Vintage Polaroid 80A Highlander Instant Film Land Camera
- Enter your model number to make sure this fits.
- Lens: 100mm f8.8 3-element glass
- Shutter: 2-speed everset rotary-leaf design; 1/25 and 1/100 plus Bulb
- Flash: M-sync via Polaroid "hot shoe"
- Exposure set by standard EV ("exposure value") scale
- Self-erecting bellows design
Customers who viewed this item also viewed
What other items do customers buy after viewing this item?
|Package Height||3.8 x 5.9 x 9.2 inches|
|Shipping Weight||3 pounds|
Compare to similar items
This item Vintage Polaroid 80A Highlander Instant Film Land Camera
|Shipping||—||FREE Shipping||FREE Shipping||FREE Shipping|
|Sold By||Available from these sellers||Amazon.com||Amazon.com||Amazon.com|
|Item Dimensions||—||3.8 x 4.6 x 0.8 in||0.98 x 4.72 x 2.95 in||2.2 x 3.6 x 4.5 in|
|Item Weight||—||0.32 ounces||7.58 ounces||1 lb|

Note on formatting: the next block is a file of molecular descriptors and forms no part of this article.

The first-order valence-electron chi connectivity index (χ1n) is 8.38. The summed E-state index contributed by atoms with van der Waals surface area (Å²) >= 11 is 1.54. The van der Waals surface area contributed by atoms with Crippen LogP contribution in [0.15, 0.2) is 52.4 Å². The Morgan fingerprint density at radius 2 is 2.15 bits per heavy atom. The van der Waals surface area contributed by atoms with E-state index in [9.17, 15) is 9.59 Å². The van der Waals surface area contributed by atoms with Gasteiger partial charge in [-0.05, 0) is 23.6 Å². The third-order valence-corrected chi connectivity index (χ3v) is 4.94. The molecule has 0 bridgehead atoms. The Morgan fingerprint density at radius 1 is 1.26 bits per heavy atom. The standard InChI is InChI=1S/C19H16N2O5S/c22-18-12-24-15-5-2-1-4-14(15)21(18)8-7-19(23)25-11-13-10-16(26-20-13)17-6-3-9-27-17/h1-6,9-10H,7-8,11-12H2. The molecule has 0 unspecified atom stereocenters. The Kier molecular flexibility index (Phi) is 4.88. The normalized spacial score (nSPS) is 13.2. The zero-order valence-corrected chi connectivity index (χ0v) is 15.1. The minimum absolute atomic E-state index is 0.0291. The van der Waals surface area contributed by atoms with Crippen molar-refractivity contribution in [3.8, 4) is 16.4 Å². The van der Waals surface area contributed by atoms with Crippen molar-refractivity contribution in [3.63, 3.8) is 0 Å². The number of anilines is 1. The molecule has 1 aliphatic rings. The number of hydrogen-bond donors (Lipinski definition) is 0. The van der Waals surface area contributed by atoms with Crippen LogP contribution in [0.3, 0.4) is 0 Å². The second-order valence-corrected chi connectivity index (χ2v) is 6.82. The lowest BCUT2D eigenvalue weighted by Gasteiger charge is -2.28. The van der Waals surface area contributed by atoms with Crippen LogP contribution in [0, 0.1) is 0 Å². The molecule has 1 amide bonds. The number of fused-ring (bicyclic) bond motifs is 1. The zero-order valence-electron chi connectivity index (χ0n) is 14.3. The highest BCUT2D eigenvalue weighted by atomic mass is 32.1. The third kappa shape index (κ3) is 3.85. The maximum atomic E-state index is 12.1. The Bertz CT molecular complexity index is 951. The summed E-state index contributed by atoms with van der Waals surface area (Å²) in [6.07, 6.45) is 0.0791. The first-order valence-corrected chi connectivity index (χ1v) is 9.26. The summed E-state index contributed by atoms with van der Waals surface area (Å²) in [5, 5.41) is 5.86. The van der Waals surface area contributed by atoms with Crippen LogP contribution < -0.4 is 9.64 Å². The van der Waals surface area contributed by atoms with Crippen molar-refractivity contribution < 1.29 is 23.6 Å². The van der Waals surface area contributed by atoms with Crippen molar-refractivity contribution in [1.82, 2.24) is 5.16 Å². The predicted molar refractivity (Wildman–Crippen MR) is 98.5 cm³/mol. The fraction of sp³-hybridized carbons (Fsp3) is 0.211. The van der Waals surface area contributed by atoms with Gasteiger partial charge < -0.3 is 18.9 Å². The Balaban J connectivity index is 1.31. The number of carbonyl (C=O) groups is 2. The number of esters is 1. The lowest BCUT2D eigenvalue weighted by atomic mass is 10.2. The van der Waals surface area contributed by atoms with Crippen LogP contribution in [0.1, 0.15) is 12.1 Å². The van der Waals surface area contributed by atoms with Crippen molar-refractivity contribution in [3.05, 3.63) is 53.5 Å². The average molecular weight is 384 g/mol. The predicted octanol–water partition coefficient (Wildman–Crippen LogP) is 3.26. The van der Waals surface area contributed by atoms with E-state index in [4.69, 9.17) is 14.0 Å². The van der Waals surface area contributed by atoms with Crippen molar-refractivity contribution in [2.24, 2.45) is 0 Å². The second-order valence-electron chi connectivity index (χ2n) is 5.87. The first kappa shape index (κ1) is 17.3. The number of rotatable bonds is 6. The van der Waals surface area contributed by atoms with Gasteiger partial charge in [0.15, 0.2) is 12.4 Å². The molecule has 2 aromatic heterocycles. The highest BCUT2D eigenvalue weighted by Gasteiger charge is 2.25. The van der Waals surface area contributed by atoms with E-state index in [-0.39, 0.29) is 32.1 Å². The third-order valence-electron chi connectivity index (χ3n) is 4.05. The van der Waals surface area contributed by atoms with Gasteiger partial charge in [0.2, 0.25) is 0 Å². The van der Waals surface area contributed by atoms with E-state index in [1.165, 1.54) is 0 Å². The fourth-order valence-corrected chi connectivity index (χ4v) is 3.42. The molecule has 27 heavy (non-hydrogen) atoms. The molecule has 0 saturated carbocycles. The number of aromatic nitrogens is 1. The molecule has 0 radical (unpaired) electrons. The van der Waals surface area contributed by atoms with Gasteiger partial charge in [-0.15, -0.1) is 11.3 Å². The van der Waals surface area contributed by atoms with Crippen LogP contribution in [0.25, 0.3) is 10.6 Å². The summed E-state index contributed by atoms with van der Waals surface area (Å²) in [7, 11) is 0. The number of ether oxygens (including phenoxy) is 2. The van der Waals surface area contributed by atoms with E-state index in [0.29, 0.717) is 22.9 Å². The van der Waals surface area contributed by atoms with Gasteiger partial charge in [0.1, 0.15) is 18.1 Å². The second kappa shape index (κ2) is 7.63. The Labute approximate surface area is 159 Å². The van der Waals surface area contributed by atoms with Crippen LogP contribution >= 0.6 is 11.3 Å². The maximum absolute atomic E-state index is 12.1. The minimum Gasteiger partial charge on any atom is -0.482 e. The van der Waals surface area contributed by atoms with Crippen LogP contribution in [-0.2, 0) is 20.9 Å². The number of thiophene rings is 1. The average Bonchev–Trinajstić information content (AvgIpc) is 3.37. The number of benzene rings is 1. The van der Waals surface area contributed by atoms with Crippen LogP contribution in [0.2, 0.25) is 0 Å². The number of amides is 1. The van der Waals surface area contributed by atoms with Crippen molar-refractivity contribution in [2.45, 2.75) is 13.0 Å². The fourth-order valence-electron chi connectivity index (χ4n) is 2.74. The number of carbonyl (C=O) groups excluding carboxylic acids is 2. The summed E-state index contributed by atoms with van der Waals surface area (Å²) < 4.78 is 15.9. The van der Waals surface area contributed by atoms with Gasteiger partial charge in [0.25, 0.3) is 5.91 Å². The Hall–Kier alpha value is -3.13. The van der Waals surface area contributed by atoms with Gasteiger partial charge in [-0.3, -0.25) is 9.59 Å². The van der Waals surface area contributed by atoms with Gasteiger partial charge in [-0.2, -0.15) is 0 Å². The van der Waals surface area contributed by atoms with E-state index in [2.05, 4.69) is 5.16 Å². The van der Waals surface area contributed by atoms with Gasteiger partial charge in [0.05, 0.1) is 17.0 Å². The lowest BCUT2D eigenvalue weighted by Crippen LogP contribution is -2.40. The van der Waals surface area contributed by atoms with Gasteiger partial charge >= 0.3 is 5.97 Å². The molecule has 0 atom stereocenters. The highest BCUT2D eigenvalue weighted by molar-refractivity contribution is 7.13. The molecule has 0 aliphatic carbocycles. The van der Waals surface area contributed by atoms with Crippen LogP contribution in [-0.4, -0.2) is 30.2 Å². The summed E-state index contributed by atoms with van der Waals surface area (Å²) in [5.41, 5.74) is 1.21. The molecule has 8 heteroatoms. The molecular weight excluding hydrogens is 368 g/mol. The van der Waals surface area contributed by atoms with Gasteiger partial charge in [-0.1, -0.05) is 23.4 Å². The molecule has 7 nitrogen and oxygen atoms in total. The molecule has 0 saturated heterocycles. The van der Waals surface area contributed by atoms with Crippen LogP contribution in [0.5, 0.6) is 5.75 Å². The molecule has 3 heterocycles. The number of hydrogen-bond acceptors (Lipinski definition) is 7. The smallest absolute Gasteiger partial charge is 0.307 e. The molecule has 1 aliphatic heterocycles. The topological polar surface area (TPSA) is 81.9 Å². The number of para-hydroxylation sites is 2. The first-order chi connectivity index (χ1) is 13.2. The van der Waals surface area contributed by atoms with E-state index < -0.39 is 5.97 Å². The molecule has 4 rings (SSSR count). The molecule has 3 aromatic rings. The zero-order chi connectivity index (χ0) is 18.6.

Land cameras are instant cameras with self-developing film named after their inventor, Edwin Land, manufactured by Polaroid between the years of 1947 and 1983. Though Polaroid continued producing instant cameras after 1983, the name 'Land' was dropped from the camera name since Edwin Land retired in 1982. The first commercially available model was the Polaroid Land Camera Model 95, which produced prints in about 1 minute,and was first sold to the public in November, 1948. The process, invented by Polaroid founder Edwin Land, was to employ diffusion transfer to move the dyes from the negative to the positive via a reagent. A negative sheet was exposed inside the camera, then lined up with a positive sheet and squeezed through a set of rollers which spread a reagent between the two layers, creating a developing film sandwich. The negative developed quickly, after which some of the unexposed silver halide grains (and the latent image it contained) were solubilized by the reagent and transferred by diffusion from the negative to the positive. After a minute, the back of the camera was opened and the negative peeled away to reveal the print.